Orders Return but Prices Remain Weak for the Erratic March PV Market

published: 2015-03-06 14:16 | editor: | category: Price Trend

On Feb.24th, Japan’s Ministry of Economy, Trade and Industry announced it will make a substantial cut to the PV rate in its feed-in tariff (FiT) program for renewable energies. The rate of return for the PV system as a whole has also been revised significantly downward. This in turn seriously affects Japan’s 2015 PV market, which is projected to shrink perhaps by 20%. This will naturally add uncertainties to the global market. The 2015 PV EXPO, which took place in Tokyo during the final week of February, reflected the shift in the market towards residential applications, including high-efficiency modules and storage systems for home use. As FiT programs around the world are seeing a rate reduction, end users will base their decisions on unit cost. It is expected that low-cost systems will become mainstream this year. High-efficiency PV products on the other hand will require practical solutions that reduce system installation and labor costs in order to become more attractive.

Angus Kao, an anlayst of EnergyTrend of TrendForce, said the development in the global PV market will likely resemble Japan, and the entire supply chain will see some volatility in the market during March. “Orders are returning, but the market will not completely turnaround,” Kao added, “and the average spot prices for PV products will keep going down because the upstream inventories are still plentiful.”

As for polysilicon, most plants began work on schedule. However, downstream manufacturers officially began work in turn on Mar.2nd and after. Moreover, most of the present dealings involve getting rid of the existing inventories, so spot trading is expected to be light. Non-Chinese polysilicon manufacturers have piled up stocks during Chinese New Year holidays, so their average spot price has bigger drop-off range and is projected to arrive at US$16.5/kg. The price for Chinese polysilicon is generally flat because there is still a sizable existing stock. Until it is used up, the price for Chinese polysilicon is unlikely to go up. The price for polysilicon in March is estimated to be in the range of US$16-19/kg.

The price for wafers has come out flat as well, with wafers from the first-tier manufacturers staying at around US$0.86-0.87/pc. The first-tier manufacturers are still expecting that the price will eventually be kept at US$0.87/pc or above. For the second and third-tier manufacturers, however, they are seeing their wafer price falling to US$0.85/pc because demands have yet to return. If the second and third-tier manufacturers continue to slash their prices in order to grab more orders and make profit from quick turnover, then the average wafer price is likely to gradually fall in March.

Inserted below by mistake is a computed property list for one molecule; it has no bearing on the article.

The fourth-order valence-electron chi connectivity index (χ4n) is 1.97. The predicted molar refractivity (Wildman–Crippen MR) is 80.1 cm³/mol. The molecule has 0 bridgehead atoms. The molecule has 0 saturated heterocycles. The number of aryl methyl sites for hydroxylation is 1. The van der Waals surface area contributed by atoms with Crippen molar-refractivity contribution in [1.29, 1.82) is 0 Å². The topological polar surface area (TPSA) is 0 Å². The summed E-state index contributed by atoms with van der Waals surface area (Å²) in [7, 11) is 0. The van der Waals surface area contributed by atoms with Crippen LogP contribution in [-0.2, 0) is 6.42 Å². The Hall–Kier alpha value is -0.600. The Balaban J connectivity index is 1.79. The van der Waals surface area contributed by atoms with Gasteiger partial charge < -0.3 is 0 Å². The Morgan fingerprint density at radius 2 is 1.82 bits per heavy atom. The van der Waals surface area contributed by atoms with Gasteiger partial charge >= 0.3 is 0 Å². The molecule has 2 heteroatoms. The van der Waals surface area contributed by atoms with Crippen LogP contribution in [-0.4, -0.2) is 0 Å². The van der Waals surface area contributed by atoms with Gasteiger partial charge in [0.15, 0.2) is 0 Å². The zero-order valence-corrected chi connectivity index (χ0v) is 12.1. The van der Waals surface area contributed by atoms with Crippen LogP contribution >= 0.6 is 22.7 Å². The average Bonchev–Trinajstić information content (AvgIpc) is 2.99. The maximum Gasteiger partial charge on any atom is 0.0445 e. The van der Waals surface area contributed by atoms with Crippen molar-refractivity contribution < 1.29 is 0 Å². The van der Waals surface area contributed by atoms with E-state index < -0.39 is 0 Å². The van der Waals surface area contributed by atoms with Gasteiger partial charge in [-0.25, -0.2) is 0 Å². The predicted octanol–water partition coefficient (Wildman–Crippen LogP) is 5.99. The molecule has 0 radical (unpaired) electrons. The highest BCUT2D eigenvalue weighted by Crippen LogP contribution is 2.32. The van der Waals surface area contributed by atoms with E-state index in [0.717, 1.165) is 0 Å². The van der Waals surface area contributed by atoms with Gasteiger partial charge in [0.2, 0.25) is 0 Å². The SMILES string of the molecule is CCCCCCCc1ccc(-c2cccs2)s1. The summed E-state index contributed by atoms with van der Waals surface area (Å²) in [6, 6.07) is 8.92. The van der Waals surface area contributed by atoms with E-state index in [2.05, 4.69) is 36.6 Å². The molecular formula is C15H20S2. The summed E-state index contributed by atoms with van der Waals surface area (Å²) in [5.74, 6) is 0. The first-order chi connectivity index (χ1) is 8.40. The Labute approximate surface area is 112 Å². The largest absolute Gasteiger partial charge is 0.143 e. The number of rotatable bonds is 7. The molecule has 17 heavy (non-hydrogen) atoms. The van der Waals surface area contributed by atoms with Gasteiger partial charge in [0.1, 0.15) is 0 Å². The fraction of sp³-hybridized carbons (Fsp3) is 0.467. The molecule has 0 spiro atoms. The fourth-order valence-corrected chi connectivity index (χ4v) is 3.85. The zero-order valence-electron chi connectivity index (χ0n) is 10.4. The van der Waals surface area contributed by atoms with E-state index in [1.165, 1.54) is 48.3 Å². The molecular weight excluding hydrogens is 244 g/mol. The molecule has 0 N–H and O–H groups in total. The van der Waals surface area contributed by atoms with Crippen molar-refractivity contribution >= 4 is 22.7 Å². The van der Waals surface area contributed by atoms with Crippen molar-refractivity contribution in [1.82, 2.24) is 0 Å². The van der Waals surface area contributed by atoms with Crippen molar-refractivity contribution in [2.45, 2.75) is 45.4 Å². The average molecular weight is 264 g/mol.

Regarding the price of PV cells, it will experience a small fluctuation. The first-tier manufacturers have already received their orders before Chinese New Year. The second-tier manufacturers on the other hand began work later, so they are just now starting production one by one. Demands from Japan are returning and manufacturers dedicated to this market have done well in terms of incoming orders. Orders from other markets, however, are still unconfirmed, and this is affecting both production and price. Quote prices are set to remain weak. EnergyTrend projects that the price of high-efficiency multi-Si cells will be around US$0.32-0.33/w. The price for Taiwanese multi-Si cells will fall to US$0.30-0.31/W, while the price for the Chinese counterparts will fall to US$0.29-0.30/W.

As for PV modules, most manufacturers have kept a normal level. The number of completed system installations in China last year was lower than expected. The manufacturers will continue working on unfinished installations of ground-mounted systems as well as taking on new projects. Furthermore, this year’s market projections for commercial and residential rooftop systems has been positive. On the whole, the general market outlook for PV modules is optimistic. On another note, high-efficiency modules from mainstream brands are now capable of reaching 260-270W range for multi-Si and 275-285W for mono-Si in terms of output. Modules with an output of 300W and over were also revealed at the PV EXPO. Kao believes that with the mass production of high-efficiency modules becoming steady and regular, it will take about six months for a generation change. High-efficiency modules will see their prices stabilize as they replace the older 250-255W modules. Their prices in the near future might also even be slightly lower than their current prices. Low-efficiency modules by contrast will see their prices fall as they are being phased out from the market.

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